It is impossible to go through life without trust: That is to be imprisoned in the worst cell of all, oneself.
When I was in prison, I was wrapped up in all those deep books. That Tolstoy crap - people shouldn't read that stuff.
Once we are destined to live out our lives in the prison of our mind, our duty is to furnish it well.
I submit that an individual who breaks a law that conscience tells him is unjust, and who willingly accepts the penalty of imprisonment in order to arouse the conscience of the community over its injustice, is in reality expressing the highest respect for the law.
I just remember that disturbing feeling of walking into that prison, the complete loss of privacy, the complete loss of stimulation, dignity.
The only effect of public punishment is to show the rabble how bravely it can be borne; and that every one who hath lost a toe-nail hath suffered worse.
I don't like being famous - it is like a prison. And driving for Ferrari would make it far worse.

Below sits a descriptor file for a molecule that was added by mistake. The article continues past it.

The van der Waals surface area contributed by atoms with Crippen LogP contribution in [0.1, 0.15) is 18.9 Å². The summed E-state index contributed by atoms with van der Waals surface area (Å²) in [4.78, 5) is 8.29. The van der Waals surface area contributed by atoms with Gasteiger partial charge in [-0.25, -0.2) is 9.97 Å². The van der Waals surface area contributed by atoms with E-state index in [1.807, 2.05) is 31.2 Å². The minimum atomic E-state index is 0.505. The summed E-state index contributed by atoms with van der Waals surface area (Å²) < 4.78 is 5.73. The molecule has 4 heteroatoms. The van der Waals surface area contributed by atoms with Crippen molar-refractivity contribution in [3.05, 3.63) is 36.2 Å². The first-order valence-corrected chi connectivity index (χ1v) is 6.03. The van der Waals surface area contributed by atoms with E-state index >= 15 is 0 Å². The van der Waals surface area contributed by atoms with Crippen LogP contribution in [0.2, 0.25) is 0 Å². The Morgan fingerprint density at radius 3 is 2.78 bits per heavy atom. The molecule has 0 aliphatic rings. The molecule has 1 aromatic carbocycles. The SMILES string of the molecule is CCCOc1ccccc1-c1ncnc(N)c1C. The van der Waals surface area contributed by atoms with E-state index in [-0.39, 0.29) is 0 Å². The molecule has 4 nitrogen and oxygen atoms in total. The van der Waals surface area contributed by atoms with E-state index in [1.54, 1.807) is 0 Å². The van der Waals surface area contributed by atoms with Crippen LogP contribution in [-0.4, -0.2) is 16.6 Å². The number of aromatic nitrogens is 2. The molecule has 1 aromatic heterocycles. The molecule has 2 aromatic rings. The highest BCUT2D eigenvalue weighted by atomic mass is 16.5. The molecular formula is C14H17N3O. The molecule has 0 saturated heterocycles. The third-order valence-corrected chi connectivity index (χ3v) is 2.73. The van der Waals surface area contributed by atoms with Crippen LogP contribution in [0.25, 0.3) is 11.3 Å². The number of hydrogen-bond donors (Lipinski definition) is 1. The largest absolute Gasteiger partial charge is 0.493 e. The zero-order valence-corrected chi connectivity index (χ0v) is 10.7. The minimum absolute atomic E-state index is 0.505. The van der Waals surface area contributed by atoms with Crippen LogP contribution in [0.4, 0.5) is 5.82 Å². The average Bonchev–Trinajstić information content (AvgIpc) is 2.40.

If you treat prisoners well, they will be less angry, less inclined to violence inside prison, less likely to provoke violent actions by guards, less likely to have reason to file brutality lawsuits that cost taxpayers a bundle and waste administrators' time. And most important, well-treated prisoners will be less likely to leave prison angrier, more vicious and more inclined to criminal behavior than when they went in.
A man will be imprisoned in a room with a door that's unlocked and opens inwards, as long as it does not occur to him to pull rather than push.
No obligation to justice does force a man to be cruel, or to use the sharpest sentence.
One man meets an infamous punishment for that crime which confers a diadem upon another.
If we were brought to trial for the crimes we have committed against ourselves, few would escape the gallows.
In a civilized society, all crimes are likely to be sins, but most sins are not and ought not to be treated as crimes.
He was a first-time nonviolent possible offender, ... And under the mandatory minimums, he was put in prison for 15 years. Not only does the punishment not fit the crime, but the mandatory minimums don't give judges any discretion to look at the background of the case, to read into the specifics of the case. I don't know a judge who really is in favor of the mandatory minimums.
The world itself is but a large prison, out of which some are daily led to execution.